A plaque remaining from the Big Apple Night Club at West 135th Street and Seventh Avenue in Harlem.

Above, a 1934 plaque from the Big Apple Night Club at West 135th Street and Seventh Avenue in Harlem. Discarded as trash in 2006. Now a Popeyes fast food restaurant on Google Maps.

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Entry from August 07, 2020
Big Street (Broadway)

The “Big Street” is a nickname for the Broadway theater district in New York City, also called the “Great White Way.” Sheppard “Shep” Friedman (1875-1921), an editor of the New York (NY) Evening Telegram and New York Morning Telegraph, was credited in 1926 for coining both terms.
“J. W. Snyder of Erie, Pa., who is staying temporarily at No. 58 Greenwich street, this city, is much sadder but slightly wiser since his experience with a quickly made friend in the ‘big street,’ as he calls Broadway” was printed in the Elmira (NY) Daily Gazette and Free Press on September 29, 1900. “Foolish Happenings to Real Folks Along the Big Street” was printed in The Sunday Telegraph (New York, NY) on August 21, 1904. “The Big Street never looked just the same without him” was printed in The Morning Telegraph (New York, NY) on January 10, 1905.
“Big Rue” is a similar Broadway nickname that was used in the 1920s.
The Big Street (1942) is a movie starring Henry Fonda and Lucille Ball, based on the short story “Little Pinks” by Damon Runyon. Interstate highways were constructed in the 1950s and the “Big Street” nickname has been only infrequently used in the years following the movie.
Wikipedia: The Big Street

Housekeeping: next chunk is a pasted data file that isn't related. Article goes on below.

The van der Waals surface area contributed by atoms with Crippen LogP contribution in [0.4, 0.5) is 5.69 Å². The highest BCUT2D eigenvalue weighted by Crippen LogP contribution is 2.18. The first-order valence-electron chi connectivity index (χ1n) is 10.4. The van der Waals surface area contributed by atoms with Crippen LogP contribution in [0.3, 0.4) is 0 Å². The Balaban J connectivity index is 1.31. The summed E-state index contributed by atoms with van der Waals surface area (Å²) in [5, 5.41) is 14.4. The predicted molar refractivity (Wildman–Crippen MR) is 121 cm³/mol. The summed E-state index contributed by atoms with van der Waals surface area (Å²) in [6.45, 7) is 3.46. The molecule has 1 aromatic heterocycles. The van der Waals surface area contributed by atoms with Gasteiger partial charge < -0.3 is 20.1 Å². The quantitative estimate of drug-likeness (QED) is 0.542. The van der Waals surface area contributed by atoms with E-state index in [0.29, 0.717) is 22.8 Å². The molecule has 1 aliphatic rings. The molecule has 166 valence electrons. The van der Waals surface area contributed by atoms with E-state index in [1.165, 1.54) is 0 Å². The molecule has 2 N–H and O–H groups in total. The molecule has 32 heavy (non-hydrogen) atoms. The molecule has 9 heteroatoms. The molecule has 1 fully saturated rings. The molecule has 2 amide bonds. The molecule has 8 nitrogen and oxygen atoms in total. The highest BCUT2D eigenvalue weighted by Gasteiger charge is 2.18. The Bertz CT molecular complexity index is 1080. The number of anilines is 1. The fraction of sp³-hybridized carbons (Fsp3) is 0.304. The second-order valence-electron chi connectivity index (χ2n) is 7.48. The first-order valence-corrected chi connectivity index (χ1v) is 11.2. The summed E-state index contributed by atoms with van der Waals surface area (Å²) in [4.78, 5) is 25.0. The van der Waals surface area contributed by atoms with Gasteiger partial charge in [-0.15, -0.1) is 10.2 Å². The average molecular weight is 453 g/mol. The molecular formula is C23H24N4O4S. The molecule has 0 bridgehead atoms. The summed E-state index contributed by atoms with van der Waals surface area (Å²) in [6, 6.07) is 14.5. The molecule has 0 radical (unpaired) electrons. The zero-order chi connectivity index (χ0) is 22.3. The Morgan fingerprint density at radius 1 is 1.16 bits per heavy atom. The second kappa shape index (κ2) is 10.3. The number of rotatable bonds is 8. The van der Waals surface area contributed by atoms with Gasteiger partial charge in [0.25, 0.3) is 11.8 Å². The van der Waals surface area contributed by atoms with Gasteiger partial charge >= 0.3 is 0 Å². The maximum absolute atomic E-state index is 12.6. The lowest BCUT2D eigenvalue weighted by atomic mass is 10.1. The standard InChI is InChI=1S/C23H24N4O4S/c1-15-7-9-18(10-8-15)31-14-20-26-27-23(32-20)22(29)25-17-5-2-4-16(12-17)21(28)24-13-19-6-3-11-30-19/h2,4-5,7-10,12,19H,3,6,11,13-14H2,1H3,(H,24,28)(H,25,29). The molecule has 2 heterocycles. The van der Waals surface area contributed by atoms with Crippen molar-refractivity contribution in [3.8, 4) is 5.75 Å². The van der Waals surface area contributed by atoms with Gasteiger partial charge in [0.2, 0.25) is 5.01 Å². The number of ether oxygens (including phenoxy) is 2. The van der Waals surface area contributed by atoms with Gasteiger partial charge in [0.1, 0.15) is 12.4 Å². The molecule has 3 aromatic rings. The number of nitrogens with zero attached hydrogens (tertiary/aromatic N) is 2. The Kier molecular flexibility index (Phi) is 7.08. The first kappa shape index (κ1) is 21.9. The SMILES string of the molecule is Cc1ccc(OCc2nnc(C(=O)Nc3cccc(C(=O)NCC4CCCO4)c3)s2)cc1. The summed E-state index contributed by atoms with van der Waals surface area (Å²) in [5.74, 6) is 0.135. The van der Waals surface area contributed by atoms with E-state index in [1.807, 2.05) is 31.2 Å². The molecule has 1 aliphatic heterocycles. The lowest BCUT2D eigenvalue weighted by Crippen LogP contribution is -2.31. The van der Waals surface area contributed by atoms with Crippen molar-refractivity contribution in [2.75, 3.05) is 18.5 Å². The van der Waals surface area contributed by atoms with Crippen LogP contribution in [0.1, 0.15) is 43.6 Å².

The Big Street is a 1942 American drama film starring Henry Fonda and Lucille Ball, based on the short story “Little Pinks” by Damon Runyon, who also produced the movie. The film was directed by Irving Reis. The screenplay was written by Leonard Spigelgass from Runyon’s story.
Name’s source
The Big Street
was a nickname for Broadway, where this movie’s plot starts, and where all Runyon’s stories take place.
29 September 1900, Elmira (NY) Daily Gazette and Free Press, “How Snyder Lost His Roll,” pg. 2, col. 5:
New York, Sept. 28.—J. W. Snyder of Erie, Pa., who is staying temporarily at No. 58 Greenwich street, this city, is much sadder but slightly wiser since his experience with a quickly made friend in the “big street,” as he calls Broadway.
Old Fulton NY Post Cards
1 June 1902, The Sunday Telegraph (New York, NY), “Gossiping Boulevardiers Cut Wide Swath Along Broadway’s Path of Summer Dalliance” by George L. Macfarlane, pt. 2,  pg. 2, col. 4:   
Therefore, the big street is filled with men who wander about aimlessly in an effort to avoid housecleaning at home, and with women who have taken an hour or two off from the grind of the annual Spring clean-up to run over and see “what is doing” on Broadway.